A young County Tyrone soldier died in a French hospital 100 years ago this week - four days after being gassed in a German attack on British trenches during World War One.
Private William V. McGaw was taken to hospital at Le Treport, a small seaport north east of Dieppe, France, but the doctors could not save him and he sadly died on July 25.
Born on the shores of Lough Neagh at Ballymoyle, near Coagh, to William and Mary Keightley McGaw, he was just 21 years old.
The family later moved to Ballylifford, Ballinderry Bridge, before moving to Scotland where at the outbreak of war, William enlisted joining the Highland Light Infantry and later transferred to the Seaforth Highlanders.
Former Ballinderry man Philip Stuart, now living in Belfast, who researched William’s journey to war, remembers as a young boy looking up at his uncle’s bronze war medallion sitting above the fireplace of his great aunt’s farmhouse in Druminard south Derry.
The four-inch medallion bore the inscription: ‘He died for Freedom and Honour.’ One day he questioned his aunt Annie Keightley about it. “That’s your uncle Willie’s war medal, she replied, he was killed in the Great War. I wanted to know more about how he died. He was gassed in the trenches, was her immediate reply,” said Mr Stuart.
“It was an answer I would never forget. But nobody wanted to talk about the matter anymore, Aunt Annie died, the farm was sold and time passed on.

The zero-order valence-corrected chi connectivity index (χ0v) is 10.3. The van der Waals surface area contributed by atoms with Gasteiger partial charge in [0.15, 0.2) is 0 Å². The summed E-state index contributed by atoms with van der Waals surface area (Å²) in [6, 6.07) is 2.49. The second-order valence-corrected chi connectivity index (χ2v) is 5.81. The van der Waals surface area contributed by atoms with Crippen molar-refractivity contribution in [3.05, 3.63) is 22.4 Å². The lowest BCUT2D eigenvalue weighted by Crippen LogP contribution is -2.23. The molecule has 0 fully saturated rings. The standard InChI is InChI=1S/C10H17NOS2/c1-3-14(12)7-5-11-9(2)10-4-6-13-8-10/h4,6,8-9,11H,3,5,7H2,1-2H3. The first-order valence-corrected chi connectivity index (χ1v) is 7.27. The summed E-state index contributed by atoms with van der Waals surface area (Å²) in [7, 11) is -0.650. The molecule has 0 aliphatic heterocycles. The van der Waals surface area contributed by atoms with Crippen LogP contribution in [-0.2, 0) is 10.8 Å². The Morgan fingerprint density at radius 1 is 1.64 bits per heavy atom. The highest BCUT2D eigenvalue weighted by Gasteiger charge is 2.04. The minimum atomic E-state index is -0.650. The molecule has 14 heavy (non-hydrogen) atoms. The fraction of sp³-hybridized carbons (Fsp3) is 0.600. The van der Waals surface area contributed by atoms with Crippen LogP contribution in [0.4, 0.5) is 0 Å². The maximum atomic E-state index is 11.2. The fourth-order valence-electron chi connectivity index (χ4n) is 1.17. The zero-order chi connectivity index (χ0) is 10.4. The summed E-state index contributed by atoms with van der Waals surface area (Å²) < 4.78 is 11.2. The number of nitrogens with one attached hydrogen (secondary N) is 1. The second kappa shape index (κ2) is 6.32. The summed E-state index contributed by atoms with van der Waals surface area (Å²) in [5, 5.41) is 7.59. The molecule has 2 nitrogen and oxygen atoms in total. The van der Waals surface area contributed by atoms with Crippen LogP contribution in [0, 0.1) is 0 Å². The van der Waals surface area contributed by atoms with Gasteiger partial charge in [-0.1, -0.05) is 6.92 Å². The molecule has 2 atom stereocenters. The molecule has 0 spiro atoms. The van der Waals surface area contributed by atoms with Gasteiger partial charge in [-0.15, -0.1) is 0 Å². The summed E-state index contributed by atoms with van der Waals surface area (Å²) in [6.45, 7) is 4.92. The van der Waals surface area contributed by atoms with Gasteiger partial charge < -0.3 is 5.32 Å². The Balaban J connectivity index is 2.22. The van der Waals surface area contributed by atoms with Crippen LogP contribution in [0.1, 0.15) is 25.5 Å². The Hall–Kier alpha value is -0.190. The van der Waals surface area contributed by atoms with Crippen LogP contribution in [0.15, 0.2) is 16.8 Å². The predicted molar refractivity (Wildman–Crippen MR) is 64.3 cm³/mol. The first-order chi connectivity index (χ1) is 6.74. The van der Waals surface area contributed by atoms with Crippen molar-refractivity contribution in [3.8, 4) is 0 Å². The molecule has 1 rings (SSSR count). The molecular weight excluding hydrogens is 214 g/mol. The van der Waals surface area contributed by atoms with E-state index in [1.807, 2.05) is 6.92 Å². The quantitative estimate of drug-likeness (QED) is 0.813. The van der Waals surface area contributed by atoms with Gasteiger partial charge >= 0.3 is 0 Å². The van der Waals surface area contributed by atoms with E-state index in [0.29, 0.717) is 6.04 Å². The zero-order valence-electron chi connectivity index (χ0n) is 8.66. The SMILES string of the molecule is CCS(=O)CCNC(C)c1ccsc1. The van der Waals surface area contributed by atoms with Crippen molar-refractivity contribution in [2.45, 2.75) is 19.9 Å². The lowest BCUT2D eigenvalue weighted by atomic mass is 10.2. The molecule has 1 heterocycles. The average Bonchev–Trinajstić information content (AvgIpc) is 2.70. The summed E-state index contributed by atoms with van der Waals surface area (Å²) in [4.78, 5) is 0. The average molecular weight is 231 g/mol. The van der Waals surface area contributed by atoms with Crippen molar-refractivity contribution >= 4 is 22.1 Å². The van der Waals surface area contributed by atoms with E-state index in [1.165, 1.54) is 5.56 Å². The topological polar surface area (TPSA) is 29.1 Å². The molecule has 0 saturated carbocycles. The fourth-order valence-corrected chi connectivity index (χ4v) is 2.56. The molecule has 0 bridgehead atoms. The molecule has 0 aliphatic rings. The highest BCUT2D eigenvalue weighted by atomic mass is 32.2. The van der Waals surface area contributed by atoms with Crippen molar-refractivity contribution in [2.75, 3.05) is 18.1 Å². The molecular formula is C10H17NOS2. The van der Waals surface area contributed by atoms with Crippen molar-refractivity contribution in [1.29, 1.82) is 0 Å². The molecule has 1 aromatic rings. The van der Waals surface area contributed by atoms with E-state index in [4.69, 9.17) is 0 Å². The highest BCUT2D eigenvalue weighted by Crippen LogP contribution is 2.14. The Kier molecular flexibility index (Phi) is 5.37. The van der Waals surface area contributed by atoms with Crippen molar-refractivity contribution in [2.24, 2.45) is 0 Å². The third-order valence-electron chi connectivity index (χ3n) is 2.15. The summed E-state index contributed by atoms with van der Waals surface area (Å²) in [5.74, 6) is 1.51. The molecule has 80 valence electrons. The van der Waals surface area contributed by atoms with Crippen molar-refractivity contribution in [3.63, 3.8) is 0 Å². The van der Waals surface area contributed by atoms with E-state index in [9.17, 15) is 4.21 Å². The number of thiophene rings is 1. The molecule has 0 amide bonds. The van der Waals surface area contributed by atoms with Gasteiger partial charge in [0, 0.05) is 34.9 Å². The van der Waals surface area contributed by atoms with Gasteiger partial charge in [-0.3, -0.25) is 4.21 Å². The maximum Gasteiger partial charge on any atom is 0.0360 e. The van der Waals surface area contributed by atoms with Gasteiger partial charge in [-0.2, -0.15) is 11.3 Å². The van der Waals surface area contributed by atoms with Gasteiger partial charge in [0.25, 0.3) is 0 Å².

“The story waned until later when we went to visit our daughter in university in Edinburgh in 1989. While on a tour of the Castle, we were in the Chapel of Remembrance when I noticed two altars with a large book on each with a queue of people lining up at each to view the books.
“When I asked an attendant about this activity, he informed me that the books contained lists of the Scottish dead of the two World Wars. I began to tell him about my uncle Willie, who was killed in World War 1.”
Mr Stuart was pointed to a book listing most of the Glasgow dead, and found William V. McGaw, Ballymoyle, who “died of wounds” the official classification used to describe death after a gas attack.
Later, in the 1990’s, with the details he had, Mr Stuart was able to do an online search on the Commonwealth War Graves Commission site to find additional information.
Field diaries he discovered showed William was one of 41 casualties admitted to the hospital after a mustard gas attack while repairing trenches.
Unlike thousands of others who had no known grave, William was buried in Mont Huon Cemetery, Le Treport.